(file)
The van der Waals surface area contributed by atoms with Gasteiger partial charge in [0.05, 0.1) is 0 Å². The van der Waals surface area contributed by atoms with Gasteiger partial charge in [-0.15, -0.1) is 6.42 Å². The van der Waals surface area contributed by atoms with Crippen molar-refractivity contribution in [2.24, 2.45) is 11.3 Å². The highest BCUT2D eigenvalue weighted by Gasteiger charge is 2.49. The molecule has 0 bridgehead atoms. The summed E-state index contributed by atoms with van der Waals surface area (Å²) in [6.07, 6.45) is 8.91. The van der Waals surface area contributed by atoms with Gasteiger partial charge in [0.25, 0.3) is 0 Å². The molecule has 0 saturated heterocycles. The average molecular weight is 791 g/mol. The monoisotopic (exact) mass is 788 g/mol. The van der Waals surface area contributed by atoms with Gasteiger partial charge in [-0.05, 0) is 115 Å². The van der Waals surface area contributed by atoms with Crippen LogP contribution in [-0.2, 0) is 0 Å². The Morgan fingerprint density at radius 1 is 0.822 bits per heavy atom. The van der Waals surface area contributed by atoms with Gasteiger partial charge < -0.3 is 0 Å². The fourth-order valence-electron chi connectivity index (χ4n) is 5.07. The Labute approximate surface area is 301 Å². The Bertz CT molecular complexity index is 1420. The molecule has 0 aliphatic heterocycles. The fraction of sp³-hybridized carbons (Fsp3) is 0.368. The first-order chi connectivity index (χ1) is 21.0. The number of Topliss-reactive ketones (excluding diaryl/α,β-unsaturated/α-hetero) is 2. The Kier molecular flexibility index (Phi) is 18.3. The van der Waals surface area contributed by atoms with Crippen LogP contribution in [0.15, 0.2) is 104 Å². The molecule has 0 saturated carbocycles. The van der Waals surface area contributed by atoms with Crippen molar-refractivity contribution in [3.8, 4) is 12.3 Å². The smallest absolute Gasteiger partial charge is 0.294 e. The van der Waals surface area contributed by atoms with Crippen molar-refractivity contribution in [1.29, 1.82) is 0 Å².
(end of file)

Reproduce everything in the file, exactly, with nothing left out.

The van der Waals surface area contributed by atoms with Gasteiger partial charge in [0.05, 0.1) is 0 Å². The van der Waals surface area contributed by atoms with Gasteiger partial charge in [-0.15, -0.1) is 6.42 Å². The van der Waals surface area contributed by atoms with Crippen molar-refractivity contribution in [2.24, 2.45) is 11.3 Å². The highest BCUT2D eigenvalue weighted by Gasteiger charge is 2.49. The molecule has 0 bridgehead atoms. The summed E-state index contributed by atoms with van der Waals surface area (Å²) in [6.07, 6.45) is 8.91. The van der Waals surface area contributed by atoms with Gasteiger partial charge in [0.25, 0.3) is 0 Å². The molecule has 0 saturated heterocycles. The average molecular weight is 791 g/mol. The monoisotopic (exact) mass is 788 g/mol. The van der Waals surface area contributed by atoms with Gasteiger partial charge in [-0.05, 0) is 115 Å². The van der Waals surface area contributed by atoms with Crippen LogP contribution in [-0.2, 0) is 0 Å². The Morgan fingerprint density at radius 1 is 0.822 bits per heavy atom. The van der Waals surface area contributed by atoms with Gasteiger partial charge < -0.3 is 0 Å². The fourth-order valence-electron chi connectivity index (χ4n) is 5.07. The Labute approximate surface area is 301 Å². The Bertz CT molecular complexity index is 1420. The molecule has 0 aliphatic heterocycles. The fraction of sp³-hybridized carbons (Fsp3) is 0.368. The first-order chi connectivity index (χ1) is 21.0. The number of Topliss-reactive ketones (excluding diaryl/α,β-unsaturated/α-hetero) is 2. The Kier molecular flexibility index (Phi) is 18.3. The van der Waals surface area contributed by atoms with Crippen LogP contribution in [0.15, 0.2) is 104 Å². The molecule has 0 saturated carbocycles. The van der Waals surface area contributed by atoms with Crippen molar-refractivity contribution in [3.8, 4) is 12.3 Å². The smallest absolute Gasteiger partial charge is 0.294 e. The van der Waals surface area contributed by atoms with Crippen molar-refractivity contribution in [1.29, 1.82) is 0 Å².